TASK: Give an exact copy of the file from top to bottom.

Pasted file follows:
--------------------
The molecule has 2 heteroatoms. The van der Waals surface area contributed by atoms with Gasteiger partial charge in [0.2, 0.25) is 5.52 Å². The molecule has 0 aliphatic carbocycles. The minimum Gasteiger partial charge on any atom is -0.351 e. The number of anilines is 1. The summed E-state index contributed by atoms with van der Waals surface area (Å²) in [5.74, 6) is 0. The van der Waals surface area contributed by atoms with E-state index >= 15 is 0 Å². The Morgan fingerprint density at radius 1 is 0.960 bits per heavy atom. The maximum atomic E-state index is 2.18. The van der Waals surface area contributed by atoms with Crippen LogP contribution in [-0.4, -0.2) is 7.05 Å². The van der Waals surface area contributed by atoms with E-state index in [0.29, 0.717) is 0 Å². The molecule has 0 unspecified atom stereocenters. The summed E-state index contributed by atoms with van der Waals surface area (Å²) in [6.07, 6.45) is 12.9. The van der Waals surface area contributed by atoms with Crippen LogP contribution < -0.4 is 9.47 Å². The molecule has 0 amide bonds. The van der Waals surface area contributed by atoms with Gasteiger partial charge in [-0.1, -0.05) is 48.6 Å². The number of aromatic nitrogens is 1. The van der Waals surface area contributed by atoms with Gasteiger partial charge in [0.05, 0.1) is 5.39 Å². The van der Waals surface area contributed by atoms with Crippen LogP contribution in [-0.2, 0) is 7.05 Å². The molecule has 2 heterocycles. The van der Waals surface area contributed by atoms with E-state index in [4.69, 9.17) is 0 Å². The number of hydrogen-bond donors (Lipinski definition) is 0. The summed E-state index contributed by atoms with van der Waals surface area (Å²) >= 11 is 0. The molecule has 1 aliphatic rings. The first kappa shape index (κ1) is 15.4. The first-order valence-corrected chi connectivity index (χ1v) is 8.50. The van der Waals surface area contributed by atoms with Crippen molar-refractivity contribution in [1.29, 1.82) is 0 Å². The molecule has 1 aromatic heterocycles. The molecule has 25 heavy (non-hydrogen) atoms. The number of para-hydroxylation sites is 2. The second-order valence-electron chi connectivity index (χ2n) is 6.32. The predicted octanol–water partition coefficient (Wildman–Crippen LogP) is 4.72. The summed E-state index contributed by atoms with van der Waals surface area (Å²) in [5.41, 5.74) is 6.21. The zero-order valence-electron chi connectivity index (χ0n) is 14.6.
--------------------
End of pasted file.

The molecule has 2 heteroatoms. The van der Waals surface area contributed by atoms with Gasteiger partial charge in [0.2, 0.25) is 5.52 Å². The molecule has 0 aliphatic carbocycles. The minimum Gasteiger partial charge on any atom is -0.351 e. The number of anilines is 1. The summed E-state index contributed by atoms with van der Waals surface area (Å²) in [5.74, 6) is 0. The van der Waals surface area contributed by atoms with E-state index >= 15 is 0 Å². The Morgan fingerprint density at radius 1 is 0.960 bits per heavy atom. The maximum atomic E-state index is 2.18. The van der Waals surface area contributed by atoms with Crippen LogP contribution in [-0.4, -0.2) is 7.05 Å². The van der Waals surface area contributed by atoms with E-state index in [0.29, 0.717) is 0 Å². The molecule has 0 unspecified atom stereocenters. The summed E-state index contributed by atoms with van der Waals surface area (Å²) in [6.07, 6.45) is 12.9. The van der Waals surface area contributed by atoms with Crippen LogP contribution < -0.4 is 9.47 Å². The molecule has 0 amide bonds. The van der Waals surface area contributed by atoms with Gasteiger partial charge in [-0.1, -0.05) is 48.6 Å². The number of aromatic nitrogens is 1. The van der Waals surface area contributed by atoms with Gasteiger partial charge in [0.05, 0.1) is 5.39 Å². The van der Waals surface area contributed by atoms with Crippen LogP contribution in [-0.2, 0) is 7.05 Å². The molecule has 2 heterocycles. The van der Waals surface area contributed by atoms with E-state index in [4.69, 9.17) is 0 Å². The number of hydrogen-bond donors (Lipinski definition) is 0. The summed E-state index contributed by atoms with van der Waals surface area (Å²) >= 11 is 0. The molecule has 1 aliphatic rings. The first kappa shape index (κ1) is 15.4. The first-order valence-corrected chi connectivity index (χ1v) is 8.50. The van der Waals surface area contributed by atoms with Crippen molar-refractivity contribution in [1.29, 1.82) is 0 Å². The molecule has 1 aromatic heterocycles. The molecule has 25 heavy (non-hydrogen) atoms. The number of para-hydroxylation sites is 2. The second-order valence-electron chi connectivity index (χ2n) is 6.32. The predicted octanol–water partition coefficient (Wildman–Crippen LogP) is 4.72. The summed E-state index contributed by atoms with van der Waals surface area (Å²) in [5.41, 5.74) is 6.21. The zero-order valence-electron chi connectivity index (χ0n) is 14.6.